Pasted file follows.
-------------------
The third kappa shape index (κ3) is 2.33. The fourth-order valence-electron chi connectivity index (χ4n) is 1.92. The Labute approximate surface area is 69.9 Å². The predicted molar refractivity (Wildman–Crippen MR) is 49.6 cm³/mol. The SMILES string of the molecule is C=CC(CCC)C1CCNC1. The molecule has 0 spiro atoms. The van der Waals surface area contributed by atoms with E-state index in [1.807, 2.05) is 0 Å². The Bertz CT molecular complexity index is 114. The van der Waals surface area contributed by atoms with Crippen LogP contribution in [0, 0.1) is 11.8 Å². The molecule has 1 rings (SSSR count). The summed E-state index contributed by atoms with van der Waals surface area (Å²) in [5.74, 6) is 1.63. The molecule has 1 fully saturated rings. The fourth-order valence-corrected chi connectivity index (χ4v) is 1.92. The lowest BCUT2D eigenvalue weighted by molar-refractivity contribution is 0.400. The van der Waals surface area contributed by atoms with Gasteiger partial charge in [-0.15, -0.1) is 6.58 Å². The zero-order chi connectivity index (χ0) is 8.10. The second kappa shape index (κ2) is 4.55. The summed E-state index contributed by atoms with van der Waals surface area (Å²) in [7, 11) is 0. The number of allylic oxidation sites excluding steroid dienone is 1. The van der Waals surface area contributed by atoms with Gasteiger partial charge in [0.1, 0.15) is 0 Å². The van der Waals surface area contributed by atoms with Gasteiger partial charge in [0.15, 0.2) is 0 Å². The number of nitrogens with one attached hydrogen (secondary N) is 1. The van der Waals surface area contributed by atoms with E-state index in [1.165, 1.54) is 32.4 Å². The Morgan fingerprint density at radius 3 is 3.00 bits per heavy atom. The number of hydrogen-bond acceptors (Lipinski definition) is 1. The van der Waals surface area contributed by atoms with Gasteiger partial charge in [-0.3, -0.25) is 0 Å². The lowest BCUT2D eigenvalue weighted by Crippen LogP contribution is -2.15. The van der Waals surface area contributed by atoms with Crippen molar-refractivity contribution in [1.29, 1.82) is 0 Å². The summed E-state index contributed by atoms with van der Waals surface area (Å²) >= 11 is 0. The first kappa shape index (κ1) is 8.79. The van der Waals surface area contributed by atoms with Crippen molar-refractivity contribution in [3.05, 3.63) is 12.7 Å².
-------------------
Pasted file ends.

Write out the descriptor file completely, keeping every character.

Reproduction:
The third kappa shape index (κ3) is 2.33. The fourth-order valence-electron chi connectivity index (χ4n) is 1.92. The Labute approximate surface area is 69.9 Å². The predicted molar refractivity (Wildman–Crippen MR) is 49.6 cm³/mol. The SMILES string of the molecule is C=CC(CCC)C1CCNC1. The molecule has 0 spiro atoms. The van der Waals surface area contributed by atoms with E-state index in [1.807, 2.05) is 0 Å². The Bertz CT molecular complexity index is 114. The van der Waals surface area contributed by atoms with Crippen LogP contribution in [0, 0.1) is 11.8 Å². The molecule has 1 rings (SSSR count). The summed E-state index contributed by atoms with van der Waals surface area (Å²) in [5.74, 6) is 1.63. The molecule has 1 fully saturated rings. The fourth-order valence-corrected chi connectivity index (χ4v) is 1.92. The lowest BCUT2D eigenvalue weighted by molar-refractivity contribution is 0.400. The van der Waals surface area contributed by atoms with Gasteiger partial charge in [-0.15, -0.1) is 6.58 Å². The zero-order chi connectivity index (χ0) is 8.10. The second kappa shape index (κ2) is 4.55. The summed E-state index contributed by atoms with van der Waals surface area (Å²) in [7, 11) is 0. The number of allylic oxidation sites excluding steroid dienone is 1. The van der Waals surface area contributed by atoms with Gasteiger partial charge in [0.1, 0.15) is 0 Å². The van der Waals surface area contributed by atoms with Gasteiger partial charge in [0.15, 0.2) is 0 Å². The number of nitrogens with one attached hydrogen (secondary N) is 1. The van der Waals surface area contributed by atoms with E-state index in [1.165, 1.54) is 32.4 Å². The Morgan fingerprint density at radius 3 is 3.00 bits per heavy atom. The number of hydrogen-bond acceptors (Lipinski definition) is 1. The van der Waals surface area contributed by atoms with Gasteiger partial charge in [-0.3, -0.25) is 0 Å². The lowest BCUT2D eigenvalue weighted by Crippen LogP contribution is -2.15. The van der Waals surface area contributed by atoms with Crippen molar-refractivity contribution in [1.29, 1.82) is 0 Å². The summed E-state index contributed by atoms with van der Waals surface area (Å²) >= 11 is 0. The first kappa shape index (κ1) is 8.79. The van der Waals surface area contributed by atoms with Crippen molar-refractivity contribution in [3.05, 3.63) is 12.7 Å².